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The Capitoline Hill in Rome: the greatness of a small hill [VIDEO]

History books tell us that Rome was founded on seven hills.

First Romulus created a small village on the Palatine Hill; later this village incorporated others, to form the city of Rome.

Not far from the Palatine Hill is a small hill, the smallest of the legendary seven.

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Cet article est disponible en français.

Questo articolo è disponibile anche in italiano.

Cet article est disponible en français.

 

THE SEVEN HILLS OF ROME:

  • Palatine
  • Capitol
  • Quirinal
  • Aventine
  • Celio
  • Viminal
  • Esquilin

In ancient times the Capitoline Hill was imposed on the others not for its size, being on the contrary the smallest and lowest in Rome, but for its sacredness. It was, in fact, the most important from a ceremonial point of view.

The Roman Capitol was not characterized by the presence of houses or residential areas. The centrality of this small hill was, on the contrary, due to the presence of a temple, the most important in Rome: the temple of Jupiter Optimus Maximus (the most powerful and most important of all), also known by the name of:

Capitoline Jupiter

The temple of Jupiter on the Capitol must have been of considerable size, dominating the square of the Roman Forum from the top of the Capitol.

Why was the temple of Jupiter on the Capitol Hill so important?

The importance of the temple of Capitoline Jupiter was given by the very centrality of the god Jupiter in Roman culture. Jupiter was in fact among the most powerful gods, connected with the earth, with the State and with the Roman government: the temple of the Capitol was the place of the official ceremonies of the Roman religion and Roman administration.

The triumphs, the great ceremonies celebrating the victory of the Roman leaders, ended right in front of the temple of Jupiter on the top of the Capitol hill after having crossed the valley of the Roman Forum.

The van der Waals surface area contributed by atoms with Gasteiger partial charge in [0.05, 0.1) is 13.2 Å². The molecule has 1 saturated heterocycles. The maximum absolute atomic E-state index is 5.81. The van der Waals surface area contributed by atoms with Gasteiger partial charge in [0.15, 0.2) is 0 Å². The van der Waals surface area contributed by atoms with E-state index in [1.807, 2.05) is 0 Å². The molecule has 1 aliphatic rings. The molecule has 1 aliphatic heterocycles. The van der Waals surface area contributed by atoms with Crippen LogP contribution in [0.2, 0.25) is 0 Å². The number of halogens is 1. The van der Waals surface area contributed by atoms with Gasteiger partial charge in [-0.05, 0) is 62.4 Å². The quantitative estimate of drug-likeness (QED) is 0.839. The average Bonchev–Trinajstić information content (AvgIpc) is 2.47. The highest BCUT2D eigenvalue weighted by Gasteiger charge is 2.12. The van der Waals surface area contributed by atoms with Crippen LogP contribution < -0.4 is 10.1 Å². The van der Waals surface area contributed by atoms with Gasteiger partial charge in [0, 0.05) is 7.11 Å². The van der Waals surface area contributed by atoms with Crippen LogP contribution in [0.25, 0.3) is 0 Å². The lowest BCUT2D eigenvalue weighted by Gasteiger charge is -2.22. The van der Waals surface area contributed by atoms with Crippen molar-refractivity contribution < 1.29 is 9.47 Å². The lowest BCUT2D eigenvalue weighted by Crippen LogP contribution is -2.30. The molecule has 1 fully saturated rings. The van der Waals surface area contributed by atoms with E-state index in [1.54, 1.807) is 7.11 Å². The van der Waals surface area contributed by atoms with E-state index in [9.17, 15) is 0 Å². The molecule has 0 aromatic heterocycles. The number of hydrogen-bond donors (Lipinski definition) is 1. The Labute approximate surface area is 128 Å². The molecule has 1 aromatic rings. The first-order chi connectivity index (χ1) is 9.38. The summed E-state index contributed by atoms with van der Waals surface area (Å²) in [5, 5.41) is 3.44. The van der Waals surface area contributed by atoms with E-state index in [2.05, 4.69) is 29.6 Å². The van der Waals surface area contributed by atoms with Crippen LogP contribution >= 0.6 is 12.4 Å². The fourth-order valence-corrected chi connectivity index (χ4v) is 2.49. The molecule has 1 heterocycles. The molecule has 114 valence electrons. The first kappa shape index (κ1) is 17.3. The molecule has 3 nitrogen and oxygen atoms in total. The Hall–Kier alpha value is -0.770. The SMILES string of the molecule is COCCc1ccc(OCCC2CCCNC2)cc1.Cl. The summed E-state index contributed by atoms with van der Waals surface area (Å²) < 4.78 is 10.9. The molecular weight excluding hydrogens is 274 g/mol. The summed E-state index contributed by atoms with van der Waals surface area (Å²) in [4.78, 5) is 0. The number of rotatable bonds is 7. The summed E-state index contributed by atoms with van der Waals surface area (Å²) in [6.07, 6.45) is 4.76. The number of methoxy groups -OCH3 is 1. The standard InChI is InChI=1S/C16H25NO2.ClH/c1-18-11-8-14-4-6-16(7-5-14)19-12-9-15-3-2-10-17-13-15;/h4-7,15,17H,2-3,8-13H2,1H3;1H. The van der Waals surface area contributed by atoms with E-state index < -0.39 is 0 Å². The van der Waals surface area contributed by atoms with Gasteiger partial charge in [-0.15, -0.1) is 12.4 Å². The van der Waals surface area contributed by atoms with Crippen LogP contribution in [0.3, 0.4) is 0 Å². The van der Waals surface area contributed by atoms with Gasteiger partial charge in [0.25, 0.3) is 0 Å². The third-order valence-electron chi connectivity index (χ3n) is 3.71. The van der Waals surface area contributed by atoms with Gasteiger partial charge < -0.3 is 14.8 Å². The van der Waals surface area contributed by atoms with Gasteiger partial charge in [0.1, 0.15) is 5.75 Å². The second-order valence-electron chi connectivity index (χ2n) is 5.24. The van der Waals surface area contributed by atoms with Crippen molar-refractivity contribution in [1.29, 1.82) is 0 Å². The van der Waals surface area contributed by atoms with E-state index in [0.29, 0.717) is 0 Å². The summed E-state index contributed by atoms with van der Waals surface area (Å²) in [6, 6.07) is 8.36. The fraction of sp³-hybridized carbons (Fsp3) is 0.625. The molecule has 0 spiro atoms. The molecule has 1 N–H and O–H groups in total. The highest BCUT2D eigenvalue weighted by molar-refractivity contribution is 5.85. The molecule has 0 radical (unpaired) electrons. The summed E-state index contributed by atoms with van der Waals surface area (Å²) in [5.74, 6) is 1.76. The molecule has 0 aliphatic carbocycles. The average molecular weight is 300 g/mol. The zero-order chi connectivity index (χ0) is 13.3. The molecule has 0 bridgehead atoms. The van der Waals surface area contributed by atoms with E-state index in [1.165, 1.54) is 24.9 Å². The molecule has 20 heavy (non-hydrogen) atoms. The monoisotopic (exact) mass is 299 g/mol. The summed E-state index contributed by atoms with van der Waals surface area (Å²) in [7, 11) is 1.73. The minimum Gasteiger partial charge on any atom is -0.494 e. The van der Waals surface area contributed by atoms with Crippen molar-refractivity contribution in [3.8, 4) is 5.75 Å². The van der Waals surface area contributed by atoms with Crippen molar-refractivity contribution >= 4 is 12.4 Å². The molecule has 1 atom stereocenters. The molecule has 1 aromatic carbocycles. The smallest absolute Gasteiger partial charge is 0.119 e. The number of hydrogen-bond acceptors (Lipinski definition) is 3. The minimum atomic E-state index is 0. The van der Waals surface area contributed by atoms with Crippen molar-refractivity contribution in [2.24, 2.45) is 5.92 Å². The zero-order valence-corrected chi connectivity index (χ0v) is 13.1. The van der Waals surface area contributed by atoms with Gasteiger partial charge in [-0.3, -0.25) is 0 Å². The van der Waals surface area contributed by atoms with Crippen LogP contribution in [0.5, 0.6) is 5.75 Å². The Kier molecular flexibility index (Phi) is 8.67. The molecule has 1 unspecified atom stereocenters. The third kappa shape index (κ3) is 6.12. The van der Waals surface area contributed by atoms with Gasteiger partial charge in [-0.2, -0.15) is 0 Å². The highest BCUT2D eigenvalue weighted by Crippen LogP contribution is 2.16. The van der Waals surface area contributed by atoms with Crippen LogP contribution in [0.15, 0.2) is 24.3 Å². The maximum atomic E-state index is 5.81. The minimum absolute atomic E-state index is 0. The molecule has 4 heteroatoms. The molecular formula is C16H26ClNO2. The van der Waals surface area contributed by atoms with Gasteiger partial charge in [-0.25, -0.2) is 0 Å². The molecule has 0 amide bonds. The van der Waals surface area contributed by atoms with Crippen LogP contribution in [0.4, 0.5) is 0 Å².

Nothing remains of the original temple of the sixth century BC, but some indication provided by the historians of the following centuries.

It was destroyed and rebuilt several times over the Roman history. Today only part of the base is visible inside the Capitoline Museums.

After the fall of the Roman Empire, the Capitol gradually lost its ritual importance and the temple was dismantled.

The medieval Capitol

During the Middle Ages, the Capitol became the center of city life. The old temple of Jupiter disappeared, and the new layout of the hill was around a central square, flanked by a church (Santa Maria in Ara Coeli) and an administrative building: the Palazzo Senatorio, built over the Tabularium, the national archive of Roman times.

Michelangelo for Paul III

In 1500 something new hit the Capitol: in 1536 Pope Paul III Farnese commissioned the great Michelangelo to make a restyling of the Piazza del Campidoglio (the Capitol square).

At the pope’s request, Michelangelo placed the bronze equestrian statue of Emperor Marcus Aurelius in the center of the new square. The same artist also designed the base of the statue.

Michelangelo is also the designer of the Cordonata, the access stairway to the Piazza del Campidoglio. The balustrade is decorated with ancient statues, and the cordonata was designed to be traveled on horseback or in a carriage.

The statue of Marcus Aurelius

The statue of Emperor Marcus Aurelius in the center of the square is the only bronze equestrian statue in Rome.

In ancient times at least 22 statues of this kind were all around the city of Rome, but destroyed after the end of the empire. The metal that made up these statues was very precious, and these were melted down to recycle the bronze.

What we can admire in the center of the Piazza del Campidoglio, however, is not the ancient statue, but a copy made around 1980.

Too fragile and damaged to be still exposed to the open air, in 1978 the local administration decided to remove the gilded bronze statue of Marcus Aurelius and replace it with a copy.

The visitors to the Capitoline Museums [you can read this post or watch this video about the Capitoline Museums] can admire every day the ancient statue of the victorious emperor on horseback, with evident traces of gilding.

Conclusions

The Capitoline Hill is a place of history, art and culture.

The history and events of the city of Rome involved the hill since ancient times, without any interruption.

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